In this study, we successfully generated Ndrg1−/− mice. The Ndrg1−/− mice exhibited a progressive demyelinating disorder of the peripheral nerves. Histological and quantitative analyses revealed that Schwann cell proliferation and the initial myelination of Ndrg1−/− mice were normal after birth (Fig. and Table ). However, sporadic degeneration began by 5 weeks of age (Fig. ). These results strongly suggest that the ability to form myelin sheaths is retained but some defect in the maintenance of the myelin sheath is present in the Schwann cells of Ndrg1−/− mice. Therefore, NDRG1 is essential for maintenance of the myelin sheath.
It has been reported that NDRG1 expression is induced by differentiation or stress stimuli (21
). NDRG1 has also been proposed to shuttle between the cytoplasm and the nucleus in cells (14
). Furthermore, phosphorylation of NDRG1 depends on extracellular stimuli (2
). These observations imply that NDRG1 may have a role in signal transduction. Recently, it was reported that rat NDRG1 is expressed in astrocytes only in the regions where neurons existed (28
). This observation suggests that NDRG1 may also play a similar role in neuronal survival in the brain. We demonstrated that NDRG1 was abundantly expressed in the Schwann cell cytoplasm rather than in myelin sheaths (Fig. ). This expression pattern is unique compared to that of other Charcot-Marie-Tooth disease-responsible proteins, such as peripheral myelin protein 22, myelin protein zero, connexin 32, and L-periaxin (4
). These proteins are localized to the plasma membrane of Schwann cells and are thought to have a role in the formation and/or stabilization of the myelin sheaths. Cytoplasmic expression and phosphorylation of NDRG1 implies its association with intracellular signal transduction in Schwann cells. The NDRG1-mediated signals in Schwann cells related to axonal cross talk could be important for the maintenance of myelin sheaths and axonal survival.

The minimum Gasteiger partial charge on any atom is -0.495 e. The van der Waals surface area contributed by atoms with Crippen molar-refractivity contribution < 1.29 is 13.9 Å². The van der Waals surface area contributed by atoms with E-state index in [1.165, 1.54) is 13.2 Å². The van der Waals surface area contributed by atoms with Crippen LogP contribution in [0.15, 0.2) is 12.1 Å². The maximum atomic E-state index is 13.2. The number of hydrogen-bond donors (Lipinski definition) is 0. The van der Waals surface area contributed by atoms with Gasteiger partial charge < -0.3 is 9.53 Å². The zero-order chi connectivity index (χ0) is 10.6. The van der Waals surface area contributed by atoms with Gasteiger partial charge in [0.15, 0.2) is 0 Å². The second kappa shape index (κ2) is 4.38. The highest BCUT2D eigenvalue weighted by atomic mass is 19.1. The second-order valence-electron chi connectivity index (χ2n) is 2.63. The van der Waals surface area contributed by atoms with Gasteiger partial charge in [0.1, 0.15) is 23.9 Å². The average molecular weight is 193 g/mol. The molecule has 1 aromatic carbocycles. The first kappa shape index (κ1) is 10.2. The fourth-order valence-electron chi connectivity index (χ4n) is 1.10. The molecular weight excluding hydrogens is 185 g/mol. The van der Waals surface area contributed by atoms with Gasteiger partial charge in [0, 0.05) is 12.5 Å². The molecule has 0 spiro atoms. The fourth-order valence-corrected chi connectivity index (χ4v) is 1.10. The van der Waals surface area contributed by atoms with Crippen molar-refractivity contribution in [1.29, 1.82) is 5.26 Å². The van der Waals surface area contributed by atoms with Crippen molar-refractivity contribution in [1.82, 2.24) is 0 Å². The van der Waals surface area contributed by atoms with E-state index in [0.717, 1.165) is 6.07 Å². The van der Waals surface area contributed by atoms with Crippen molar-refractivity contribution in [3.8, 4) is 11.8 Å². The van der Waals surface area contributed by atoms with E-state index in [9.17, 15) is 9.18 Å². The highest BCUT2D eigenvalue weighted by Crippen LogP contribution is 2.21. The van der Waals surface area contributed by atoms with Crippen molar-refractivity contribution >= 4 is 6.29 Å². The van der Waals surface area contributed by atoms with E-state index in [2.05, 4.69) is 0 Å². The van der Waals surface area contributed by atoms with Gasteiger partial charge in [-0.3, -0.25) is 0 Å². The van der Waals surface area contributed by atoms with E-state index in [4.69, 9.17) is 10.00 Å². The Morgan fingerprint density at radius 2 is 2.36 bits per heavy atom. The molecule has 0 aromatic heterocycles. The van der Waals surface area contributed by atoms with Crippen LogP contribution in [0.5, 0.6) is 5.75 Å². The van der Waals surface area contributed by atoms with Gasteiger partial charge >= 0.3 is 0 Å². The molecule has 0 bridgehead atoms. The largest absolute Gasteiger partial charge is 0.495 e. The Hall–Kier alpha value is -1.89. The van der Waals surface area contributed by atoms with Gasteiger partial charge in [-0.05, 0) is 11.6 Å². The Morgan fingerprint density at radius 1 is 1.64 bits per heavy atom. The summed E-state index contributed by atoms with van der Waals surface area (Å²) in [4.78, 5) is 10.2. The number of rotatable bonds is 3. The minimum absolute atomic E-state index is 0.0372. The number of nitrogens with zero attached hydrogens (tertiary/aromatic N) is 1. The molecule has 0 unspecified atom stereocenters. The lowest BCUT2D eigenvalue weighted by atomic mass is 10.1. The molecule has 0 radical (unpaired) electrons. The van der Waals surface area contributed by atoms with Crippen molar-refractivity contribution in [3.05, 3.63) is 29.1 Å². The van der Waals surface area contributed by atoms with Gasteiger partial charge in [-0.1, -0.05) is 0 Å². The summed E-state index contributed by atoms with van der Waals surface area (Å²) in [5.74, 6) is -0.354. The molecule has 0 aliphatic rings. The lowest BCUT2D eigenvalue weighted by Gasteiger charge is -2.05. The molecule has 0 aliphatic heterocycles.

mice exhibited muscle weakness, whereas the complicated motor abilities were relatively retained (Fig. ). These results indicate that NDRG1 deficiency causes peripheral nerve degeneration leading to muscle weakness. This suggests that peripheral nerves may be quite vulnerable to NDRG1 deficiency but that some degree of functional redundancy for NDRG1 may exist within the central nervous system. NDRG1 is one of four NDRG family members exhibiting different expression patterns (20
). We previously demonstrated that NDRG4 is abundantly expressed in neurons in the brain but not in the peripheral nerves (32
). NDRG4 expression is induced by homocysteine and reduced both the proliferation and migration rates of cultured cells (19
), suggesting that NDRG4 could play a role similar to that of NDRG1 in the brain. NDRG2 and NDRG3 were expressed less in the sciatic nerve than in the brain (Fig. ). Indeed, no apparent morphological abnormality of the brain was detected in Ndrg1−/−
mice (data not shown). NDRG1 deficiency may be compensated for by other NDRG members in the brain.
Although the Ndrg1−/−
mice exhibited reductive depletion of NDRG1, a nonsense mutation of human NDRG1
(R148X) is responsible for Charcot-Marie-Tooth disease type 4D (9
). The phenotypes of patients with this disease (10
) and of Ndrg1−/−
mice in peripheral nerves were similar. This suggests that the C-terminal region of NDRG1 may be essential for NDRG1 function.
In conclusion, we found that NDRG1 deficiency leads to a peripheral neuropathy characterized by demyelination, though the initial formation of the myelin sheaths was normal. NDRG1 is abundantly expressed in the cytoplasm of Schwann cells and plays an essential role in maintenance of myelin sheaths. Although the exact molecular functions of NDRG1 are still under investigation, the Ndrg1−/− mouse will be a good model for Charcot-Marie-Tooth disease type 4D and may be used for future analysis of human peripheral nerve neuropathy as well as provide insight into potential therapies.